23. christophert3

    Many things happened over the course of the ending of this novel. I have many questions too. But starting with one thing, I thought that in the end, when trying to figure out who killed Bob Ewell, it was ironic that Atticus was the one saying Jem, his son, killed Bob Ewell while Heck Tate was arguing against that. I would also like to say that it was very intriguing how Harper Lee sort of indirectly sums up all of the chapters’ important parts in a page or so through Scout looking from Boo Radley’s point of view. It gives you an idea of how Boo Radley felt a connection with Scout and Jem. Finally, there i s one question I would like to ask that is the most confusing for me. Why does Harper Lee consider her novel, according to the back of it, “a simple love story”?

  24. alekhya

    I thought the way Harper Lee ended the story was very symbolic and very, very touching. Until the very end Scout is still the naive, imaginative little girl and Atticus is still her kind loving guardian. At the end of the novel, Atticus says that most people are nice once you see them for who they are. In this one can relate to Scout’s view of Boo Radley, but also Mr. Raymond. mr. Raymond at first seems like a drunk man who lives with negroes under the influence of alcohol. but once Scout sees him for who he is she respects and admires him. I also thought it was very cute how Atticus puts on Scout’s pajamas, as it reminded me of how my own parents would wake me up and half drag me to my room, where they would change my clothes and tuck me in the same way Atticus does for Scout.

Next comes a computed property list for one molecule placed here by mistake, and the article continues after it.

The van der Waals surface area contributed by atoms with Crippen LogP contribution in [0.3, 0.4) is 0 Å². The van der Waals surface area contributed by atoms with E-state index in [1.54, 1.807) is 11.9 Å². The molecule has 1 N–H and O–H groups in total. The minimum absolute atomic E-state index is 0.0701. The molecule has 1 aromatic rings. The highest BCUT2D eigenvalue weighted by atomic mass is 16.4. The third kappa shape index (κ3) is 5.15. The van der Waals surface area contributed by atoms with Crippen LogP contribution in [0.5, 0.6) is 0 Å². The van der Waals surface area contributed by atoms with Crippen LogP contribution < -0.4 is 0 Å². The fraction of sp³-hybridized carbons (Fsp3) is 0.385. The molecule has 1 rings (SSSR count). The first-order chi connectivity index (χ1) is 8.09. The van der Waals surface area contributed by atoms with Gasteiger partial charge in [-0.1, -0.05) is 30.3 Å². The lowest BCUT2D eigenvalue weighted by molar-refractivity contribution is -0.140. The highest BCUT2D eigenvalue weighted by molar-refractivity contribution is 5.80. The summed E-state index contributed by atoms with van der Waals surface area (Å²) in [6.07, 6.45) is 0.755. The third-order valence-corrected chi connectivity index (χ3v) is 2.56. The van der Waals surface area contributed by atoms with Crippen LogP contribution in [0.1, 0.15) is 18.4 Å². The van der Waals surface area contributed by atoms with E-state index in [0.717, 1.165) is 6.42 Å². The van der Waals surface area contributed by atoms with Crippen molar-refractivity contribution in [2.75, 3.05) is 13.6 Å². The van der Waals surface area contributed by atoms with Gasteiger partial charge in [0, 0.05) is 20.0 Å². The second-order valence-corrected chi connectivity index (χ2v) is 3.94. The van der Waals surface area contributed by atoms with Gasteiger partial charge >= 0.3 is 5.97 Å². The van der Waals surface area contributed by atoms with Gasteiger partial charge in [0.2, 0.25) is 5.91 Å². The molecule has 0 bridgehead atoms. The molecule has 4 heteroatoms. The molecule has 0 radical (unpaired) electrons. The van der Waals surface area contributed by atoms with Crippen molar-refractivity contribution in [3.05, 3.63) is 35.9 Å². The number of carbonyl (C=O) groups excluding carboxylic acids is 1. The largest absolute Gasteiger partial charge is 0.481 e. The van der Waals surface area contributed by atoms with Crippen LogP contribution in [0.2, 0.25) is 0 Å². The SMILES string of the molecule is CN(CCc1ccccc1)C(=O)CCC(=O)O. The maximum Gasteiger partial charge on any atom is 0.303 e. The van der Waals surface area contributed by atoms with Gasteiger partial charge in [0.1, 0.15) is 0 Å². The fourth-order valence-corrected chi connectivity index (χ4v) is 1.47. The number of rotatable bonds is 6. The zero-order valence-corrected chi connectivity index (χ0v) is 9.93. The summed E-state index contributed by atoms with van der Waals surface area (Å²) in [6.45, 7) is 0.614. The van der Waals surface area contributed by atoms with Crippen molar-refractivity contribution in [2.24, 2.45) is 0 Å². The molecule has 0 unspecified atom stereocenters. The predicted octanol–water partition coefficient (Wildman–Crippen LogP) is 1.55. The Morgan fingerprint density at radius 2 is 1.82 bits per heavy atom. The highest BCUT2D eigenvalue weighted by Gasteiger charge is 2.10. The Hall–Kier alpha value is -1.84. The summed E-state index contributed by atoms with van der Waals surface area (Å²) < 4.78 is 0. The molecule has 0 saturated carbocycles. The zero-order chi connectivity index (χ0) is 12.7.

25. Rebecca F

    Then ending of To Kill a Mockingbird was incredibly written. The story of Boo Radley echoes that of The Gray Ghost. When Scout mentions that he was real nice once the people had seen him, I originally thought she was referring to the character in The Gray Ghost. Upon realizing that she was speaking of Boo Radley, I was amazed to see how true Scout’s have delirious statements were. In her sleepy state of mind, Scout almost perfectly sums up the predicament of Boo Radley and how he never leaves the house.
    Without ever having Boo say or do anything, except through the retelling of others, Harper Lee manages to characterize him extraordinarily well, giving him character and morals.